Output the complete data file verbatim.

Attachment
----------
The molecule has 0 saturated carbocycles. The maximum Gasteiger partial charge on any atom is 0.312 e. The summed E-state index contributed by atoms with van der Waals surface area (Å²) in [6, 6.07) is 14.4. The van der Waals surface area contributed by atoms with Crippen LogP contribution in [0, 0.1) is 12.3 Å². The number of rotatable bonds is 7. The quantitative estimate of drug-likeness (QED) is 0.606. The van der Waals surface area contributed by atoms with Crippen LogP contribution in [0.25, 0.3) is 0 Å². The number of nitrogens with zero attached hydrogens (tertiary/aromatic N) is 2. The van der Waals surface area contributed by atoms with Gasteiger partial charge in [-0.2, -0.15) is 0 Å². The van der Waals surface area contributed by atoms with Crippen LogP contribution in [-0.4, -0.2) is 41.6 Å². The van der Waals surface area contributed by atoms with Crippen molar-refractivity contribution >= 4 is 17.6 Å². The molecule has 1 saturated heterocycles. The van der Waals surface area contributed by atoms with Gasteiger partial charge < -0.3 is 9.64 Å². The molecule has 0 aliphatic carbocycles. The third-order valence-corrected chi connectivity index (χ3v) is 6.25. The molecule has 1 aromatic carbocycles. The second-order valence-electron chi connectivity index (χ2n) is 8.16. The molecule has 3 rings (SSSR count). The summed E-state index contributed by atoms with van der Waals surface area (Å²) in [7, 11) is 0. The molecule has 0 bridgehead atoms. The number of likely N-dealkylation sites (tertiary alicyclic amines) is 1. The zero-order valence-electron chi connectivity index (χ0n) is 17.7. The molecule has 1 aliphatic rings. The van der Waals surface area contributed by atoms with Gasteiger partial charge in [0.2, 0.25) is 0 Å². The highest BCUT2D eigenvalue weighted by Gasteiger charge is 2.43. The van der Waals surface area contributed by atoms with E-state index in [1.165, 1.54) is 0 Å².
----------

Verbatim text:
The molecule has 0 saturated carbocycles. The maximum Gasteiger partial charge on any atom is 0.312 e. The summed E-state index contributed by atoms with van der Waals surface area (Å²) in [6, 6.07) is 14.4. The van der Waals surface area contributed by atoms with Crippen LogP contribution in [0, 0.1) is 12.3 Å². The number of rotatable bonds is 7. The quantitative estimate of drug-likeness (QED) is 0.606. The van der Waals surface area contributed by atoms with Crippen LogP contribution in [0.25, 0.3) is 0 Å². The number of nitrogens with zero attached hydrogens (tertiary/aromatic N) is 2. The van der Waals surface area contributed by atoms with Gasteiger partial charge in [-0.2, -0.15) is 0 Å². The van der Waals surface area contributed by atoms with Crippen LogP contribution in [-0.4, -0.2) is 41.6 Å². The van der Waals surface area contributed by atoms with Crippen molar-refractivity contribution >= 4 is 17.6 Å². The molecule has 1 saturated heterocycles. The van der Waals surface area contributed by atoms with Gasteiger partial charge < -0.3 is 9.64 Å². The molecule has 0 aliphatic carbocycles. The third-order valence-corrected chi connectivity index (χ3v) is 6.25. The molecule has 1 aromatic carbocycles. The second-order valence-electron chi connectivity index (χ2n) is 8.16. The molecule has 3 rings (SSSR count). The summed E-state index contributed by atoms with van der Waals surface area (Å²) in [7, 11) is 0. The molecule has 0 bridgehead atoms. The number of likely N-dealkylation sites (tertiary alicyclic amines) is 1. The zero-order valence-electron chi connectivity index (χ0n) is 17.7. The molecule has 1 aliphatic rings. The van der Waals surface area contributed by atoms with Gasteiger partial charge in [0.2, 0.25) is 0 Å². The highest BCUT2D eigenvalue weighted by Gasteiger charge is 2.43. The van der Waals surface area contributed by atoms with E-state index in [1.165, 1.54) is 0 Å².